Professor Cruz, tell us about “Glass Cord.” When did you begin writing it, and what have been its incarnations since then?
“Glass Cord” was sparked by news reports of “trash can” babies, that and too many conversations with women who swore me to secrecy regarding their maternal experience. Those realities made me think about my own experience having children and how each pregnancy was different. I was struck by the shame many women had because they didn’t feel the overwhelming instant love that they were supposed to feel. Those conversations made me realize that we as women were not having an honest conversation about the maternal instinct.
I began writing this play in graduate school after attending a lecture on the topic. It was the fire that ignited my desire to tell this story. At that time it was a revelation, but I still perceived the myths of the maternal instinct as perhaps looming even larger in the Latina community. It set off alarms for me and yet inspired me to be more honest and tell the stories of my girlfriends who carry this heartache for fear of how the community might judge them. The play has been through many rewrites and always surprises me with how many women—perfect strangers—approach me afterwards with tears in their eyes and thank me for telling this story. Then again, I owe the feminist during that lecture in grad school in the same way.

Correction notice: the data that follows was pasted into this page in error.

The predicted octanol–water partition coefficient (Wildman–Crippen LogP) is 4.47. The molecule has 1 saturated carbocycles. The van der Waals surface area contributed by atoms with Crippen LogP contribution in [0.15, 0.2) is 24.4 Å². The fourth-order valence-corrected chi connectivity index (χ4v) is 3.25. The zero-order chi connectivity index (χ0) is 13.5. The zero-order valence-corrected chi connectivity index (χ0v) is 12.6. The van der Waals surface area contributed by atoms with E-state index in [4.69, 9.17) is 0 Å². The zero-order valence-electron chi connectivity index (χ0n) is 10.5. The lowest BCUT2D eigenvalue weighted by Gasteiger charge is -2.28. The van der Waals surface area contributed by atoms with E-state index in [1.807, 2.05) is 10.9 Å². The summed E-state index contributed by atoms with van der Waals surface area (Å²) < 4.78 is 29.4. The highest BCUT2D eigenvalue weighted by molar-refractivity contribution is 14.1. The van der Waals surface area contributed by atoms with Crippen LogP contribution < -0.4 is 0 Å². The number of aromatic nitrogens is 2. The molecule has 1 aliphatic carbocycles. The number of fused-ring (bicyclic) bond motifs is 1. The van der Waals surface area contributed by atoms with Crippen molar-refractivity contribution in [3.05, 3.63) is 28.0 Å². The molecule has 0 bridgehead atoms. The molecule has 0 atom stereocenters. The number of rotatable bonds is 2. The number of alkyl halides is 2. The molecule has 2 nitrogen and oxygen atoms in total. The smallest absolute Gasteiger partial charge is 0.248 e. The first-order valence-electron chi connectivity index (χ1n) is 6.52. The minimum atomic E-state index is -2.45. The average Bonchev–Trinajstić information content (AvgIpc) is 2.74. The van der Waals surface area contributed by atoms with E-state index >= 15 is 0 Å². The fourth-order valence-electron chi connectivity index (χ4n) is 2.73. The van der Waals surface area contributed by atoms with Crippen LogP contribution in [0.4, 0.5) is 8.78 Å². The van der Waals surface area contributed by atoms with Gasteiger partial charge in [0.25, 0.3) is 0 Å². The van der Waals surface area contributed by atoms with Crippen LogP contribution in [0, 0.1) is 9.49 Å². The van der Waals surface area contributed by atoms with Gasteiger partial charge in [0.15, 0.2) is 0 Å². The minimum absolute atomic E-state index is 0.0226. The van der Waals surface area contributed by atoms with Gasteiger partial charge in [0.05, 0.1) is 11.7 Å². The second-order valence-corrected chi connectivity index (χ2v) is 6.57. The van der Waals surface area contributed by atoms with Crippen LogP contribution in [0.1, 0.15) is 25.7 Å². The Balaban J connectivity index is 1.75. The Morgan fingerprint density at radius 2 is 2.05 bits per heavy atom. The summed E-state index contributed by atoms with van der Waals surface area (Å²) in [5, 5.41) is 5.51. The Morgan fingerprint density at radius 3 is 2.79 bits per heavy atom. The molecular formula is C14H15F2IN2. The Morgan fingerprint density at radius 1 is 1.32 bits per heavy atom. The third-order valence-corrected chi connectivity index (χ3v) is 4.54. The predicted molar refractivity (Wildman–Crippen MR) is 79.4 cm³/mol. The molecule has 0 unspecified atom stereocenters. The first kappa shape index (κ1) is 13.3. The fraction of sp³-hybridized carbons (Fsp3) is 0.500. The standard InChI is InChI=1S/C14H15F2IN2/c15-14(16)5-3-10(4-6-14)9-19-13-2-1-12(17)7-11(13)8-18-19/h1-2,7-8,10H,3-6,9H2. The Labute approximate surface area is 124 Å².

"This living art form bares witness, conjures, transforms, questions and challenges perceptions about life. It is also immediate, dynamic and shoots straight into the heart and mind. Theatre arts and performance studies at a Catholic-based school like USD, which prides itself on its involvement in civic engagement, compassionate service and diversity makes it even more relevant. Our USD mission calls upon us to have a responsibility for engaging in social justice issues, to be Changemakers."